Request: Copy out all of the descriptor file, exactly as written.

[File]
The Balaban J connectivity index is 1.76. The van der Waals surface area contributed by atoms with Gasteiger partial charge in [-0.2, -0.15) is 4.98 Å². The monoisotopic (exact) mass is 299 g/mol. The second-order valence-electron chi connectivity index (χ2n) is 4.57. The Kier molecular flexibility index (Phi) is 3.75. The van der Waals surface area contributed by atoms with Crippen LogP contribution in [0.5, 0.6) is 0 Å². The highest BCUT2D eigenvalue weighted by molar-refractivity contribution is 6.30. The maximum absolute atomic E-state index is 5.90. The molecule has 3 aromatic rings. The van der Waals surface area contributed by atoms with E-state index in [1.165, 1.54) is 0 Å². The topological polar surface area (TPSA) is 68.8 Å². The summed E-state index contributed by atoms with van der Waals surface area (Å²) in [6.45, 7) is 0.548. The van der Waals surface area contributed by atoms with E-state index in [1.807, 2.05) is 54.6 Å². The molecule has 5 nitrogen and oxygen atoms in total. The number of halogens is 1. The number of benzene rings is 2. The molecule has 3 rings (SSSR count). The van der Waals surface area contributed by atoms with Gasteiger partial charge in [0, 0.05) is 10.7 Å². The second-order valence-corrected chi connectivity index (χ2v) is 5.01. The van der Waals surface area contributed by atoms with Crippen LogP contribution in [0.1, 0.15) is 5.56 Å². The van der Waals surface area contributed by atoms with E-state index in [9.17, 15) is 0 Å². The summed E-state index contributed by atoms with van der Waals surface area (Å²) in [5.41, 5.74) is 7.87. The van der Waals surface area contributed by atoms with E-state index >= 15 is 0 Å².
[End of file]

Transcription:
The Balaban J connectivity index is 1.76. The van der Waals surface area contributed by atoms with Gasteiger partial charge in [-0.2, -0.15) is 4.98 Å². The monoisotopic (exact) mass is 299 g/mol. The second-order valence-electron chi connectivity index (χ2n) is 4.57. The Kier molecular flexibility index (Phi) is 3.75. The van der Waals surface area contributed by atoms with Crippen LogP contribution in [0.5, 0.6) is 0 Å². The highest BCUT2D eigenvalue weighted by molar-refractivity contribution is 6.30. The maximum absolute atomic E-state index is 5.90. The molecule has 3 aromatic rings. The van der Waals surface area contributed by atoms with E-state index in [1.165, 1.54) is 0 Å². The topological polar surface area (TPSA) is 68.8 Å². The summed E-state index contributed by atoms with van der Waals surface area (Å²) in [6.45, 7) is 0.548. The van der Waals surface area contributed by atoms with E-state index in [1.807, 2.05) is 54.6 Å². The molecule has 5 nitrogen and oxygen atoms in total. The number of halogens is 1. The number of benzene rings is 2. The molecule has 3 rings (SSSR count). The van der Waals surface area contributed by atoms with Gasteiger partial charge in [0, 0.05) is 10.7 Å². The second-order valence-corrected chi connectivity index (χ2v) is 5.01. The van der Waals surface area contributed by atoms with Crippen LogP contribution in [0.1, 0.15) is 5.56 Å². The van der Waals surface area contributed by atoms with E-state index in [9.17, 15) is 0 Å². The summed E-state index contributed by atoms with van der Waals surface area (Å²) in [5.41, 5.74) is 7.87. The van der Waals surface area contributed by atoms with E-state index >= 15 is 0 Å².